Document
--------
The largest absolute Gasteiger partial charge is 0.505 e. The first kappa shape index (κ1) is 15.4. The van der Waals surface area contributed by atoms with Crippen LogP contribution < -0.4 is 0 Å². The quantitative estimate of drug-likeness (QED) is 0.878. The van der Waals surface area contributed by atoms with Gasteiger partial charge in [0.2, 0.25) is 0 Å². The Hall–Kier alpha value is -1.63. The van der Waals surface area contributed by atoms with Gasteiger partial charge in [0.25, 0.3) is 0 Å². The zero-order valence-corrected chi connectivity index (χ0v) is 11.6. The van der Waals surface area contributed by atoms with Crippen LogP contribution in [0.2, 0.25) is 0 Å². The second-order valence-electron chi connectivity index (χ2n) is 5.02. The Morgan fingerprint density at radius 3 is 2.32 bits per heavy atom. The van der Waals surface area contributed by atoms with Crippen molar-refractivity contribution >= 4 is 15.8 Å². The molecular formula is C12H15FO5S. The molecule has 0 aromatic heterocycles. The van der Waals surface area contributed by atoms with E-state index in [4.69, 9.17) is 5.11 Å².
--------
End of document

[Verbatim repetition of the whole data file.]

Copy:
The largest absolute Gasteiger partial charge is 0.505 e. The first kappa shape index (κ1) is 15.4. The van der Waals surface area contributed by atoms with Crippen LogP contribution < -0.4 is 0 Å². The quantitative estimate of drug-likeness (QED) is 0.878. The van der Waals surface area contributed by atoms with Gasteiger partial charge in [0.2, 0.25) is 0 Å². The Hall–Kier alpha value is -1.63. The van der Waals surface area contributed by atoms with Gasteiger partial charge in [0.25, 0.3) is 0 Å². The zero-order valence-corrected chi connectivity index (χ0v) is 11.6. The van der Waals surface area contributed by atoms with Crippen LogP contribution in [0.2, 0.25) is 0 Å². The second-order valence-electron chi connectivity index (χ2n) is 5.02. The Morgan fingerprint density at radius 3 is 2.32 bits per heavy atom. The van der Waals surface area contributed by atoms with Crippen molar-refractivity contribution >= 4 is 15.8 Å². The molecular formula is C12H15FO5S. The molecule has 0 aromatic heterocycles. The van der Waals surface area contributed by atoms with E-state index in [4.69, 9.17) is 5.11 Å².